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Climate and Health News: Top Stories for the Week of February 5-11, 2017

By Miranda Spencer
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In climate politics, there's much speculation about what Congress and the President may or may not do. Government veterans have been weighing in on what they should do.

A conservative case for climate action by  Martin S. Feldstein, Ted Halstead and N. Gregory Mankiw, The New York Times

Hundreds of current, former EPA employees urge Senate to reject Trump’s nominee for the agency by Brady Dennis and Juliet Eilperin, The Washington Post

 

Meanwhile, academics are developing standards and curricula around climate change education.

Global consortium formed to educate leaders on climate change and health by Columbia University Mailman School of Public Health

 

Scientists are turning up new data on how climate changes health.

Air pollution linked to heightened risk of Type 2 diabetes in obese Latino children by Zen Vuong, USC News

Drought dramatically worsens deadly West Nile virus epidemics in U.S. by Alex Whiting, Reuters

 

wind turbines on the prairie
Renewable energy -- and its fans -- continued to grow.

Wind tops nation in renewable energy capacity for first time by Devin Henry, The Hill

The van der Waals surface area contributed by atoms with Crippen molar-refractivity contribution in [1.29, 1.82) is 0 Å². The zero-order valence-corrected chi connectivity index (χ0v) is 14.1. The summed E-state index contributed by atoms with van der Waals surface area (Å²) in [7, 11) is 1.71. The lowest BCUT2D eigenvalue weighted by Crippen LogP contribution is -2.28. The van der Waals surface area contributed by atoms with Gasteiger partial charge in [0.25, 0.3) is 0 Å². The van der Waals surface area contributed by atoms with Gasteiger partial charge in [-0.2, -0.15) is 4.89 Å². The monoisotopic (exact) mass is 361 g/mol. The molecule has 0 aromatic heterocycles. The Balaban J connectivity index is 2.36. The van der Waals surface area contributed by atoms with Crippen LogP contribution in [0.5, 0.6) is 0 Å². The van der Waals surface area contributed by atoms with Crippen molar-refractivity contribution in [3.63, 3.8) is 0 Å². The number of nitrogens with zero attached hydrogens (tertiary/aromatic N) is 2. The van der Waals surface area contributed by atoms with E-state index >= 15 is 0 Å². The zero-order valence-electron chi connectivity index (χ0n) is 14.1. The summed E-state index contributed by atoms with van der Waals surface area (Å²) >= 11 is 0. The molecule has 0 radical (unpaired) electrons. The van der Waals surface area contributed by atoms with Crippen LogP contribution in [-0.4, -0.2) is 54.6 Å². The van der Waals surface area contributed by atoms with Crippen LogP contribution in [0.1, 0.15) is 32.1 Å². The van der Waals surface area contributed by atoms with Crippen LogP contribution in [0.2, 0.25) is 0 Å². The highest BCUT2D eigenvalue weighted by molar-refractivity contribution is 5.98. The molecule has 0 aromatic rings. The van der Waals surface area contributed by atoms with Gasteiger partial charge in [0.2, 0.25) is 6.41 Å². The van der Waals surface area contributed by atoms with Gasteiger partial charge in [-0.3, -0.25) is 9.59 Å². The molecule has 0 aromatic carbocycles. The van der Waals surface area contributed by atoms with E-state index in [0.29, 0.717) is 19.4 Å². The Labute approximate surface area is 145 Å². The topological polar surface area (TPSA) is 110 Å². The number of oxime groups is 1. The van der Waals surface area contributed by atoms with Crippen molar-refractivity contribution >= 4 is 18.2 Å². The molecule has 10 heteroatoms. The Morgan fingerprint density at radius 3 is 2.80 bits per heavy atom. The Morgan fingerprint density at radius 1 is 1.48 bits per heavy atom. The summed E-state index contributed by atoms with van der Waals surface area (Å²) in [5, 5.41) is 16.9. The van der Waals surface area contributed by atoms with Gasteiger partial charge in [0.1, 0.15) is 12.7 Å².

Even climate change deniers want to pursue renewable energy by Sidney Fussell, Gizmodo

 

This week's blog looked at Dr. Richard Jackson's take on "Science, Society, and Our Children's Future."

You can read it right here. Not yet subscribed?  It's easy to sign up.

 

Coming soon!

Path to Positive Communities’ Let’s Talk Communities and Climate webinar is this Thursday, February 16, from 1 p.m. to 2 p.m. EST. There is still time to register.

Also on February 16, beginning at 9 a.m. EST, you can watch the livestream of the Climate and Health Meeting in Atlanta. Spearheaded by former Vice President Al Gore's Climate Reality Project and cosponsored by the American Public Health Association and others, the conference is designed to fill the gap left by the canceled CDC meeting on the topic.